Initially I worried a lot about forms of address in Italian. In English, we just say “you” as in “nice to meet you” or “do you have this in a larger size.” But in Italian, there are three ways to say “you” when addressing someone directly. People use the most formal form of address Lei (lay) with business people, officials, persons of higher occupational rank– and professors! To be polite to people you don’t know (unless they are children or it is a group of young people talking together), people use voi (voy). And when you get to know someone better and with members of your family, you use tu (too). This social hierarchy felt weird given how casual American culture is. I mean undergraduate students whom I have never met begin emails with “Hey Seth!” and waiters approach my table to tell me their first names and chat like we are all great friends. But now I find that having options for addressing others is a comfortable way to be polite. I can ask a stranger for directions or thank a shopkeeper with my verbs conveying a deferential courtesy. I expressed surprise when Eli told me that he uses the informal tu when addressing his teacher at school, but he dismissed me with a wave of his hand exclaiming, “voi is SO old-fashioned Dad.” Among many Romans it is (though they do use Lei), but down in Naples, voi usage is still taken seriously.

I still cannot quite get used to the Lei form, though, because you are referring to someone in the third person and it feels so stilted. I will be leaving a shop and will say goodbye and thank you to the salesperson, and that person will respond by saying to me, “Thanks to Him.” I collided with a waiter one night and said, “Excuse me, are you alright?” (using the formal voi) and he replied, “No, excuse me. Is He alright?” (Using Lei). When people find out that Jenny and I are professors, they address us in the third person—but we are expected to respond using a less formal form of address with them. Although it feels unfair to me, when foreigners try to level the social playing field, it just makes people uncomfortable because we are asking them to behave rudely. I went to meet some colleagues at the Italian Health Ministry and a very high-ranking physician (who had a picture on her desk of herself chatting with the Pope) kept using the Lei form with me (“Would He like some coffee?” “Is He enjoying Rome?”) until I finally had to say, “May we use tu?” That worked, but as the distinguished visitor, the ball was in my court to make that offer. My friend Jana, an American professor who works a lot with Italians, told me that if I tried that with students, they’d find it inappropriate and awkward. My students back in Madison may be amused to think that here, they’d knock on my office door and say “Is He free to meet? When does He think He will be able to give me comments back on my paper”. This is just something weaved into the social fabric, but it just isn’t my culture. When our lovely and socially skilled housekeeper asked us directly what form of address we wanted her to use, we said, “We’re Americans, please let’s just use tu!”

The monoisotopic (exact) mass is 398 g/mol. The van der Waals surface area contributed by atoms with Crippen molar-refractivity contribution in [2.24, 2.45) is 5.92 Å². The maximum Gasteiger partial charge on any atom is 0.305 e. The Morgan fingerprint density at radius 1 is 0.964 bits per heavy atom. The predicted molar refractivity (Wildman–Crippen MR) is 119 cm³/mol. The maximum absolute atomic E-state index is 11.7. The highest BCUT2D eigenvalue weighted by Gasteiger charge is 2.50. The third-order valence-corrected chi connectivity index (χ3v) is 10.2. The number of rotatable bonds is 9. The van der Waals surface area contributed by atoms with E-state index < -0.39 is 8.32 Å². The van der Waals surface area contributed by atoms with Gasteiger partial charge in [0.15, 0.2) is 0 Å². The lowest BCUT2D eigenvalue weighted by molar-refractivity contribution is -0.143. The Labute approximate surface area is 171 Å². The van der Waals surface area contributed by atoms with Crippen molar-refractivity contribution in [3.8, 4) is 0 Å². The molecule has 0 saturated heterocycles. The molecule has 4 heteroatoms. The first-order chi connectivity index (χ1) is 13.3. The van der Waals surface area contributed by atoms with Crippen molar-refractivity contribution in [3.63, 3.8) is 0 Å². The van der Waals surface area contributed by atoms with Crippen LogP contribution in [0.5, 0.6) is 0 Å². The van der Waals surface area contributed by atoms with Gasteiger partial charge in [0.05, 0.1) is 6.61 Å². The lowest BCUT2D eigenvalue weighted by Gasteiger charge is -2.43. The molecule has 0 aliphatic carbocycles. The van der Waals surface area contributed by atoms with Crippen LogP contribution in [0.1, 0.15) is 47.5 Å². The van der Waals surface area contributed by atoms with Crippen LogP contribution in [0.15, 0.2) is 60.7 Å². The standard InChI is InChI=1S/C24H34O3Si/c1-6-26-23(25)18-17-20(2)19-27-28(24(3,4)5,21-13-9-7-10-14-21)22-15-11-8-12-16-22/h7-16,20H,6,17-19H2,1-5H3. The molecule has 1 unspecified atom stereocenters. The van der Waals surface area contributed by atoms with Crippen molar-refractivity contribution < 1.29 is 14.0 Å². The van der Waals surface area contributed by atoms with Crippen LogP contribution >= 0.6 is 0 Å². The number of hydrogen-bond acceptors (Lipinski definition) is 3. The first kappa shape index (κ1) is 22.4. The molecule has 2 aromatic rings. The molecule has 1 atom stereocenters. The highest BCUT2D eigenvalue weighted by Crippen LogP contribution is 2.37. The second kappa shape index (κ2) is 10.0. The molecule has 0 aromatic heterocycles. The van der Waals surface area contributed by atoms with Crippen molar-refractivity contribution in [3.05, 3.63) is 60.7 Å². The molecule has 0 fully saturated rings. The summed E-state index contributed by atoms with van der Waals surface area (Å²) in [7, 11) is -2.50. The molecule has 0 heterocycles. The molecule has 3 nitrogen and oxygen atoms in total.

Ungarnished Plates

Soon after arriving here, we began our recognizance to ferret out the best places to eat. The best eateries here are small and so scoring a table—let alone finding these unmarked buildings in winding alleyways—was a real thrill. But it took us a while not to feel an initial let down when our food arrived at the table. It all looked so . . . .plain. Not a garnish to be found, no fancy plates, no vertical vegetables. Authentic restaurants here present food as if you are eating at someone’s house (not affluent suburbanites who watch the food network and streak balsamic vinegar reduction across the rim of the plate, but how regular families would eat together on a weeknight). Pasta usually arrives on a small white plate unadorned. And by white plate, I don’t mean a shimmering huge plate with sloping sides that makes a small mound of food in the center pop. I mean a small 8” plain restaurant supply dish. Grilled fish will have a wedge of lemon next to it, but there is nothing on the plate that is not meant to be eaten, nor are things added to provide a little color or condiment. Case in point: gnocchi is often served with butter or a goat cheese sauce–  white pasta with a white sauce on a white plate.

We would think: “Is this it? Is this really the restaurant that locals raved about?” Then we would start eating and realize that Italian cuisine is all about the quality of the ingredients. In fact, if you are being served anything that has been previously frozen, the restaurant has to indicate that on the menu. It’s not technique or novel ingredient combinations, just the taste of a key, fresh, unadulterated flavor. There really is nothing more comforting than biting into pasta where one high note of flavor just soars. Now we find ourselves exclaiming that the spinach is the best we’ve ever had, that the sea bass is amazing, that the gnocchi are like pillows, etc. Somewhere along the line, we’ve totally changed our expectations about how restaurant food should look when it arrives, and I bet it will be weird to return to a culture where presentation is half the fun.

Ready?

I have never visited a place other than Italy where people do not use the same word for “hello” when they answer a phone, greet people, and open a door. But when they pick up a ringing telephone, Italians say pronto!, which means “ready!” Pronto is used as a greeting only when answering a phone; its not an adjective in this context and just means hello.

I found this so odd, and reasoned that if I answered my cell phone saying “ready” then I really should be. . .and I wasn’t prepared to have someone launch into rapid fire Italian. So I stuck with my trusted “hello” to signal to callers that I’m an Anglophone.

But Romans are fanatical about their cell phones and all day long in bars, along the street, on the metro, I hear choruses of pronti.  One day it just happened. . .I wasn’t even thinking about it. My phone rang and I distractedly brought it to my ear uttering an automatic pronto. Jenny shot me a bemused “you can’t be serious” glance. Truth be told, I’m still not ready, but the greeting feels instinctive and hello just doesn’t seem right for the telephone.

— Seth